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Hey everyone,
New here. I’m picking up a new Springfield Ronin 1911 in 10mm today. I’ve been reading that the springs in some 1911’s can’t handle full power 10mm loads. I’ve tried to google, but can’t find any info. Does anyone know if the Ronin can handle full power 10mm loads, or do I need to look for a replacement spring right away? Thanks
 

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Those are questions you should have had asked before purchasing.
 

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Not sure about your Google search results, but many pertainent results came back on my Google search.

Even one in American Rifleman -- seems a pretty positive review overall and relative to your question:


You might be wise to begin shooting with lighter-to-mid-range 10mm loads.

It's not just a matter of springs. A lot of things come into play.

But keeping it simple, if you shoot 10mm it often makes good sense to have a small collection of various recoil springs.

The strongest spring that functionally performs reliably is generally the one to use. There's no really great substitute for experience with your own gun and ammo.

Of course, there are some shooters that will go immediately to the stoutest full power loads on just about any 10mm gun, no matter their gun's setup, design, etc..."just because".
 

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I'd probably call SA and ask them
Hey everyone,
New here. I’m picking up a new Springfield Ronin 1911 in 10mm today. I’ve been reading that the springs in some 1911’s can’t handle full power 10mm loads. I’ve tried to google, but can’t find any info. Does anyone know if the Ronin can handle full power 10mm loads, or do I need to look for a replacement spring right away? Thanks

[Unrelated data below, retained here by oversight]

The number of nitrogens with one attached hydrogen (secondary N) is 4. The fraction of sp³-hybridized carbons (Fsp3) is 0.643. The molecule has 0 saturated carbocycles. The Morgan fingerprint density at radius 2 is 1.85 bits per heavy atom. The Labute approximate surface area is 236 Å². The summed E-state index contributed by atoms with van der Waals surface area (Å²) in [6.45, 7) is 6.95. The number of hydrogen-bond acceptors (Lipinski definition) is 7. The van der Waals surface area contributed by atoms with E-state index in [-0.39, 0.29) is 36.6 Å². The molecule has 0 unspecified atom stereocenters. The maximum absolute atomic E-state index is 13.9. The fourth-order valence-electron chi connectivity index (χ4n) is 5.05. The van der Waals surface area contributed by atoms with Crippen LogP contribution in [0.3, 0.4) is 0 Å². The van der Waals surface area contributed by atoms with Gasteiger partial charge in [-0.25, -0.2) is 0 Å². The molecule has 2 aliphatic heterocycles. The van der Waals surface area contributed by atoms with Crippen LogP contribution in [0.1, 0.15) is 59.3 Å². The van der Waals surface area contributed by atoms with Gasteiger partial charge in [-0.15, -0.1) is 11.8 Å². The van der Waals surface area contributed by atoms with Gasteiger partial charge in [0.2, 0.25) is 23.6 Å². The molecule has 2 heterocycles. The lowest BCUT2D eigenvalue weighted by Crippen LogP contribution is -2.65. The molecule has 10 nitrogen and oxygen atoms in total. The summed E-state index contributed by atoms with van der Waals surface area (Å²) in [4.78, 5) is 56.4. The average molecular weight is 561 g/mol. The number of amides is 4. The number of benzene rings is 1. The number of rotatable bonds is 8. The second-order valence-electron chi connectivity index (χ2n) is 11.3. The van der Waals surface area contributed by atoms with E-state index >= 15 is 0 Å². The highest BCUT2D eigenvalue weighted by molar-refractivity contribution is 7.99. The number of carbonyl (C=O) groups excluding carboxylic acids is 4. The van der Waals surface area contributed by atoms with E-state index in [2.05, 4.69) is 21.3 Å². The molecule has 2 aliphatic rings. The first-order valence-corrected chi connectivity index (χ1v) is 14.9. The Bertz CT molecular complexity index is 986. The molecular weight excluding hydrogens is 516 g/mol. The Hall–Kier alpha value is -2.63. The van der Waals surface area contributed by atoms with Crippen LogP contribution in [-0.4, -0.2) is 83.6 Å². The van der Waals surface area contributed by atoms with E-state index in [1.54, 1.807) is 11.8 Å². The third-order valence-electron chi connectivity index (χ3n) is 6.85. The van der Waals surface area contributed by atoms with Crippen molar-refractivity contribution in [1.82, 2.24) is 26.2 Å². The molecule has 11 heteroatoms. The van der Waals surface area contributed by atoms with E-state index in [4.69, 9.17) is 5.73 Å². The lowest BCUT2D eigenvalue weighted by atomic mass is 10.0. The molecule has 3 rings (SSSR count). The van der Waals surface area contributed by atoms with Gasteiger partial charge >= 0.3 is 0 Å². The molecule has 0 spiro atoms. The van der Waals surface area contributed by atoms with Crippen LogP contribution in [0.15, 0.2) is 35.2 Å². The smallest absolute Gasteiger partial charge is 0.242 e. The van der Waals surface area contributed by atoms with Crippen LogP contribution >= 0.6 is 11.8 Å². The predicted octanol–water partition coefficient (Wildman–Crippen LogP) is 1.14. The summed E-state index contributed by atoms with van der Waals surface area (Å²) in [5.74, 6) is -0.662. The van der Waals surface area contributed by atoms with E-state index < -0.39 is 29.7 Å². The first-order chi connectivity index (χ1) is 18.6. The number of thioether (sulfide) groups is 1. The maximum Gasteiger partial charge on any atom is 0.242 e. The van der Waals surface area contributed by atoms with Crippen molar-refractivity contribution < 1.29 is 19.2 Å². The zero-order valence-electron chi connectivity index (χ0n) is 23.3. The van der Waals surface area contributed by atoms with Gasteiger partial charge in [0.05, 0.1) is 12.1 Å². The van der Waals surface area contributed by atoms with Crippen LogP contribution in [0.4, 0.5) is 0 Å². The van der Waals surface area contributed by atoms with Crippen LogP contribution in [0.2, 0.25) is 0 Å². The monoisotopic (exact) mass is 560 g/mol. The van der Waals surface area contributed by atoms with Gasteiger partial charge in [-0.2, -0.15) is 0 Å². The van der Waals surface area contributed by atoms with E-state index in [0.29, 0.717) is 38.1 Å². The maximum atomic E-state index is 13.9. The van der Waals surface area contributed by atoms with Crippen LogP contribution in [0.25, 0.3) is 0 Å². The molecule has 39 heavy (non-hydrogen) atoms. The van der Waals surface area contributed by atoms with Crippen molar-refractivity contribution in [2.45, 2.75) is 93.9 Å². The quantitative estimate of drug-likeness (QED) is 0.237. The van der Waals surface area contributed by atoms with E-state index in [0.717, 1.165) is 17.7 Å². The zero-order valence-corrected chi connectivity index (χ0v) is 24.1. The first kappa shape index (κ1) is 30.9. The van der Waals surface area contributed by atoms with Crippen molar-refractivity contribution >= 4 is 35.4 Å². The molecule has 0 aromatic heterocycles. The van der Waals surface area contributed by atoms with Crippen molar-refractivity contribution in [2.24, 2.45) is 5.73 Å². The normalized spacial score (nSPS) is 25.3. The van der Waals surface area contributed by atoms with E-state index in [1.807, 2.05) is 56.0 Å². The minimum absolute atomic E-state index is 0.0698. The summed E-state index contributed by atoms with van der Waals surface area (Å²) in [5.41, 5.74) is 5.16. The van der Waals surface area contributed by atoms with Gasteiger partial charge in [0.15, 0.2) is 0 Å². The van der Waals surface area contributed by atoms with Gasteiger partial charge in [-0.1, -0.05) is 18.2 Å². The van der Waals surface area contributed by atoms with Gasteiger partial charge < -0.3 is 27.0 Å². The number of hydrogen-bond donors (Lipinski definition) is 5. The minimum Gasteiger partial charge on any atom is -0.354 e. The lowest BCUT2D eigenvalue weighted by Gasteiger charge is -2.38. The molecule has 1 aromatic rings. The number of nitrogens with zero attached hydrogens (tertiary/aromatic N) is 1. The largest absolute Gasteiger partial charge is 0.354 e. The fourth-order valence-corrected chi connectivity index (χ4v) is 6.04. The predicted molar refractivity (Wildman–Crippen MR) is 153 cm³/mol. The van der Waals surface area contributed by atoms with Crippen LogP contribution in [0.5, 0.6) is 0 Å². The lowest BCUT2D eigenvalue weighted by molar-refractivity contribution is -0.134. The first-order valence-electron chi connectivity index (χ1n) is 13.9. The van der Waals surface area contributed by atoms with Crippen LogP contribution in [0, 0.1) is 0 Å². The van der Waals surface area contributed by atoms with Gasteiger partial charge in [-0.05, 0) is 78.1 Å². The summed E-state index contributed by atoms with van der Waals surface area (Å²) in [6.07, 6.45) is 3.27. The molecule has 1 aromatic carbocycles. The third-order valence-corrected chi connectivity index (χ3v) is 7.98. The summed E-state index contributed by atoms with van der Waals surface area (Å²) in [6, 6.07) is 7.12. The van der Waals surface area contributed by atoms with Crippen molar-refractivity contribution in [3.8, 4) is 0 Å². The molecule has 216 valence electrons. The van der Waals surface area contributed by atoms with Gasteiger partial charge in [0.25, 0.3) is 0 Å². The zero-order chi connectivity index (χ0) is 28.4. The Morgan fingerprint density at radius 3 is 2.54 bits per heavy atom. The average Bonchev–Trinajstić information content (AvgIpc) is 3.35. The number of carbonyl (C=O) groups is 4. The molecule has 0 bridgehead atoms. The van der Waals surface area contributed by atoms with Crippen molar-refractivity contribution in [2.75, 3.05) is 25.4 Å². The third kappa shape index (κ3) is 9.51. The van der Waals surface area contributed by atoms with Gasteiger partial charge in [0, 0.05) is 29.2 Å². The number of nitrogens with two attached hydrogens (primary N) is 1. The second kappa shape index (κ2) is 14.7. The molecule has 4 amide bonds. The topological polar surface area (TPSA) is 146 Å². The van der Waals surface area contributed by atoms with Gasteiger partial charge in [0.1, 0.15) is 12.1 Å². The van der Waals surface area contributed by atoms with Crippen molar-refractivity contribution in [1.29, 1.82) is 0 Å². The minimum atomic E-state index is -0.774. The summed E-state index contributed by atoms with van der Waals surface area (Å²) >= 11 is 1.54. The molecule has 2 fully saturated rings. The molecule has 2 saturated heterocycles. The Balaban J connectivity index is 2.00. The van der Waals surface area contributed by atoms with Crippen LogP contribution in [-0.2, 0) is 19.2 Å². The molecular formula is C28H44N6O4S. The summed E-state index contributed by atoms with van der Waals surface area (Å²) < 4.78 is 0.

The way I see it the Ronin is a brand new factory 10mm by a reputable manufacturer. Shoot any an all factory loads you can find(good luck with that). I recently bought a Rock Island ultra 10mm and it hasn’t had a single factory round through it. I’ve had 4 mos of load development and it shoots everything I’ve made no issues. If you reload buy new brass and experiment with light to full power. It will be fun and have confidence, the Ronin will handle it!
 

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To add to my earlier post--

Even the best built 10mm 1911 imaginable will perform better and/or have a longer life if the recoil spring is well-matched to the ammo. 10mm encompasses such a wide range of power factors that the best matched spring for a lighter load cannot possibly be the best matched spring for the heaviest Buffalo Bore round.

Your gun can probably handle pretty strong loads. But just because it can doesn't necessarily mean that it's a great idea, unless of course you're trying to stop a very large, very hostile critter. In the latter situation, the gun is there to protect you, not the other way around.

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My 10mm chambered 1911 (Wilson Hunter, original design) has a double chamber compensator to help "tame" the stresses of heavy 10mm loads. Being Wilson, it's obviously well built. Even so, I don't go to the very strongest Buffalo Bore loads. I stop short of the 700ft.lbs energy factors. And carry a .375 H&H chambered rifle in places where heavier loads are advisible.
 
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^^^^If it's fun, you gotta do it!!!

And good advice also.
 

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There are a couple threads on 10mm in the archives. Do a search and you will learn how to tame the slide speed and help dissipate the recoil impulse. Even then, with major loads, you are in magnum cartridge territory. But its a hoot to shoot!
 
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